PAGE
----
2 What Can Be Patented?
3 The Meaning of New
4 The Requirement of An Inventive Step
5 The Applicant
6 Procedure for Filing
7 Post-Filing Information
8 Subject Matter and Name Searching
9 Patents in Foreign Countries
10 Infringement Proceedings
Patents for inventions are granted in terms of the 1978 Patents Act.
Patent law over the years has become complex and this document is not intended to
be a full exposition of the law. It is intended to give basic information to anyone
intending to seek protection for an invention, particularly someone proposing to seek
protection for the first time.
Please contact us if any topic is of particular concern to you and is not dealt with in
this synopsis or is not dealt with in sufficient detail to answer your question.
2. WHAT CAN BE PATENTED?
The Patents Act approaches this question in a positive sense and in a negative
Firstly, the Act states that a patent can be granted for a new invention, which
involves an inventive step and which is capable of being used or applied in trade,
industry or agriculture. Secondly, the Act then lists those items which are not
deemed to be patentable inventions, the most important of which are :
programs for computers (protected by the Copyright Act) and
shemes, rules or methods for i) performing a mental act;
ii) playing a game;
iii) doing business.
This latter provision largely, but not entirely, makes it impossible to obtain valid
protection for a board game.
3. THE MEANING OF NEW
A basic feature of all patent systems is that an invention must be new before it
can form the subject of a valid patent.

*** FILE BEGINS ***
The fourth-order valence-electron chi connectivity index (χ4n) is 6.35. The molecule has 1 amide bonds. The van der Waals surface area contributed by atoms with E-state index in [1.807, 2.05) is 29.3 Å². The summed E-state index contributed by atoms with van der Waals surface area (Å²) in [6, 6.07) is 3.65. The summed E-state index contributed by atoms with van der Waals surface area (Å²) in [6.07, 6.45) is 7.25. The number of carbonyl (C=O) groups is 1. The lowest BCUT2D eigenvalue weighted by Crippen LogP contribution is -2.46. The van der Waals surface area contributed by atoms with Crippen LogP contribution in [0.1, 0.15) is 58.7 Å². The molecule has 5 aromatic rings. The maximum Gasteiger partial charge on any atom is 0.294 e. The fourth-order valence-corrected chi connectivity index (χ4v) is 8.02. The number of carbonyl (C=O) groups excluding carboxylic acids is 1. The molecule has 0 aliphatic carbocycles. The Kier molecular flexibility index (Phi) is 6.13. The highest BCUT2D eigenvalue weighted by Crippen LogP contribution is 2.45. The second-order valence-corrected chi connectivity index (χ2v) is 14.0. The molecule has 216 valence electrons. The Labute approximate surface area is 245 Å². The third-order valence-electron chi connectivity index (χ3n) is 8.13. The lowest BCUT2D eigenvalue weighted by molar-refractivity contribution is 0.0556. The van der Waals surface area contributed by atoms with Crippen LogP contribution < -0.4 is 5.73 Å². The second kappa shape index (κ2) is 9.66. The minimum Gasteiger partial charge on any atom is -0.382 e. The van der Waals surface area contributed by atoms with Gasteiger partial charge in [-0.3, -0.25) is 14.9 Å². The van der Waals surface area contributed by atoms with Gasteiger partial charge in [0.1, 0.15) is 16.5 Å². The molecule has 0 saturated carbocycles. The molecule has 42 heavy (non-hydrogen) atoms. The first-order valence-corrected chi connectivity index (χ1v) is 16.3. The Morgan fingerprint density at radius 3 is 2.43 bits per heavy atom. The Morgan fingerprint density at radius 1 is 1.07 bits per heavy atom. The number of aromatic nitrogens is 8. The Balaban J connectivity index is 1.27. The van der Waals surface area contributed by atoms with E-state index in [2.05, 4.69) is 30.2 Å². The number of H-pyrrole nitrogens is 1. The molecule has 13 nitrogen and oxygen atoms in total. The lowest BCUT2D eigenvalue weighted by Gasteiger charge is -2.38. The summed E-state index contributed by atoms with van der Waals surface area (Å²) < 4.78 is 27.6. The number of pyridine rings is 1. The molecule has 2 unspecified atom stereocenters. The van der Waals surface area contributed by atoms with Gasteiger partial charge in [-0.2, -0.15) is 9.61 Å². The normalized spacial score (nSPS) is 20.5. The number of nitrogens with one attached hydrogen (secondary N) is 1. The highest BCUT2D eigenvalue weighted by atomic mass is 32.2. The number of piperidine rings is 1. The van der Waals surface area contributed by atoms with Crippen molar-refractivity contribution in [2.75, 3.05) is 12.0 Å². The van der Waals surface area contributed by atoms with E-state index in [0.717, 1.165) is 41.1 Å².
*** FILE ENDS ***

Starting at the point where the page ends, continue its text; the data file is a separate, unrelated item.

The definition of the term new varies from country to country. In South Africa an
invention is new if it does not form part of the state of the art immediately before the
related patent application is filed. The expression state of the art, generally,
includes everything that has been made available to the public in any way and
anywhere in the world.
This definition makes it impossible for valid patent protection to be obtained in this
country for a product which is seen in another country. A product in use, advertised
overseas or otherwise disclosed is not new as it has already been made available to
Disclosure or use by you of your own invention, prior to the filing
of a patent application, makes it available to the public and will
prevent a valid patent from being obtained by you.
Hence maintaining the invention secret until after an application has been filed is
4. THE REQUIREMENT OF AN INVENTIVE STEP
This requirement has evolved over the years and its purpose is to prevent patents
being granted for trivia, or what are sometimes called mere workshop improvements.
Whether or not an invention is obvious depends on expert evidence.
The prudent course, even if the improvement to be protected might possibly be one
that could be shown to be obvious to a man skilled in the art, is to secure grant of
the patent if the improvement has commercial value. The onus of proving
obviousness and invalidity will then rest on the party trying to have the patent
revoked. Even a patent of suspect validity can sometimes deter would-be